Further details are disclosed in note 21 on pages 75 to 79 of the Company's Annual Report and Financial Statements . The Manager regularly monitors the liquidity of the portfolio including determining the market valuation of securities held, the average daily volume and number of days to liquidate a holding. As can be seen in note 20 on page 74 of the Company's Annual Report and Financial Statements, all the Company's assets are categorised as Level 1 as they have quoted prices in an active market.

Operational Risks



Cyber Crime

Disruption to, or failure of, the Manager's accounting, dealing or payments systems or the Depositary or custodian's records could prevent accurate reporting and monitoring of the Company's financial position. Under the terms of its agreement, the Depositary has strict liability for the loss or misappropriation of assets held in custody. See note 21(c)) of the Company's Annual Report and Financial Statements for further details on the responsibilities of the Depositary.

Details of how the Board monitors the services provided by JPMF and its associates and the key elements designed to provide effective internal control are included within the Internal Control section of the Corporate Governance report on page 44 of the Company's Annual Report and Financial Statements. The threat of Cyber attack is increasing and regarded as having the ability to cause equivalent disruption to the Company's business as more traditional business continuity and security threats. The Company benefits from JPMorgan's Cyber Security Programme. The information technology controls around the physical security of JPMorgan's data centres, security of its networks and security of its trading applications are tested by independent auditors PricewaterhouseCoopers and reported every six months against the AAF standard.

Regulatory Risks



Board Relationship with Shareholders

The risk that the Company's strategy and performance does not align with shareholders expectations.

The Manager addresses this by the organisation of a programme of calls with major shareholders, and the provision of an extensive range of investor information including nationwide presentations by sales teams. Feedback from shareholders is received directly and via brokers which is fed back to the Board regularly.

Political and Economic

Changes in financial or tax legislation, including in the European Union, may adversely affect the Company. In addition, the Company is subject to administrative risks, such as the imposition of restrictions on the free movement of capital. A widening of the capital controls by the Russian Government could negatively impact the Company. The introduction of limitations on the ability of Russian companies to distribute dividends to foreign companies could materially reduce the Company's revenue and amount available for distribution to shareholders.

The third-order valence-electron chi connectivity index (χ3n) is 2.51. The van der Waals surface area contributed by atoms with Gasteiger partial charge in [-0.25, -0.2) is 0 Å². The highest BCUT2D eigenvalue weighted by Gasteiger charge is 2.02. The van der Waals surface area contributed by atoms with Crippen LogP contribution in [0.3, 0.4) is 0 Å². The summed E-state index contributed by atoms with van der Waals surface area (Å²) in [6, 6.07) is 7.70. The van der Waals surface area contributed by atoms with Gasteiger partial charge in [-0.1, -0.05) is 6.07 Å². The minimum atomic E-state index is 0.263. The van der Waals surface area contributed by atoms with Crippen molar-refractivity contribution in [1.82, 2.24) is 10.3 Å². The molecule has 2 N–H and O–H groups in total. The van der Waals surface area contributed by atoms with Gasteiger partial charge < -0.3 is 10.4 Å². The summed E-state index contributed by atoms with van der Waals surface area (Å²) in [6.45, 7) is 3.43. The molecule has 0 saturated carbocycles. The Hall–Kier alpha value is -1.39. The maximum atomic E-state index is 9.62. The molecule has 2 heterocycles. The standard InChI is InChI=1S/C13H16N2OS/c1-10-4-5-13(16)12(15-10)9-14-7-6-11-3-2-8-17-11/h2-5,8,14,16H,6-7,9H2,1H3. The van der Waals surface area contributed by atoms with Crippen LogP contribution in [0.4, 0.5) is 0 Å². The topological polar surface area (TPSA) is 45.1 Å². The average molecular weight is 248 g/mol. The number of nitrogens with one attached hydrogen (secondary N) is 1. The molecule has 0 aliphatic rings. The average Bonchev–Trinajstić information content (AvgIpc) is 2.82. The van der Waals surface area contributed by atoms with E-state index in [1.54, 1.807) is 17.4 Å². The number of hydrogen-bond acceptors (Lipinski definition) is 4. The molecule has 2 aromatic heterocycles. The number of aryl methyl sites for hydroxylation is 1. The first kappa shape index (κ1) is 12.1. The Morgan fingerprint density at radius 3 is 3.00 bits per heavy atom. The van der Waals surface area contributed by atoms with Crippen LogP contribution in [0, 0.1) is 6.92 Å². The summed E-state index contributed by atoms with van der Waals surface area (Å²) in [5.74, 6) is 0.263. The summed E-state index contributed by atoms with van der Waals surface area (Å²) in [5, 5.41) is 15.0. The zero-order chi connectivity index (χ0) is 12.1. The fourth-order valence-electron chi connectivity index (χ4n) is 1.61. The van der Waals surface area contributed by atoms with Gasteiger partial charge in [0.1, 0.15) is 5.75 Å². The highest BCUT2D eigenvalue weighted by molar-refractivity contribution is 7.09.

The Manager makes recommendations to the Board on accounting, dividend and tax policies and the Board seeks external advice where appropriate. The Manager closely monitors political and economic developments and reports significant events to the Board either at scheduled meetings or when an event arises. The Board factor in the status of current political and economic developments in their decision making.

Regulatory and Legal

Breach of regulatory rules could lead to suspension of the Company's Stock Exchange listing, financial penalties, or a qualified audit report. Loss of investment trust status could lead to the Company being subject to tax on capital gains.

The Directors seek to comply with all relevant regulation and legislation and rely on the services of its Company Secretary, the Manager, and its professional advisors to monitor compliance with all relevant requirements. The Board and its Committees reviews the status of the Company's regulatory and legal requirements at regular intervals. 

Pandemic Risks



Pandemics

Covid-19 has highlighted the speed and extent of economic damage that can arise from a pandemic. This can cause a significant reduction in the valuation of companies in the portfolio. While current vaccination programme results are hopeful, the risk remains that new variants may not respond to existing vaccines, may be more lethal and may spread as global travel opens up again.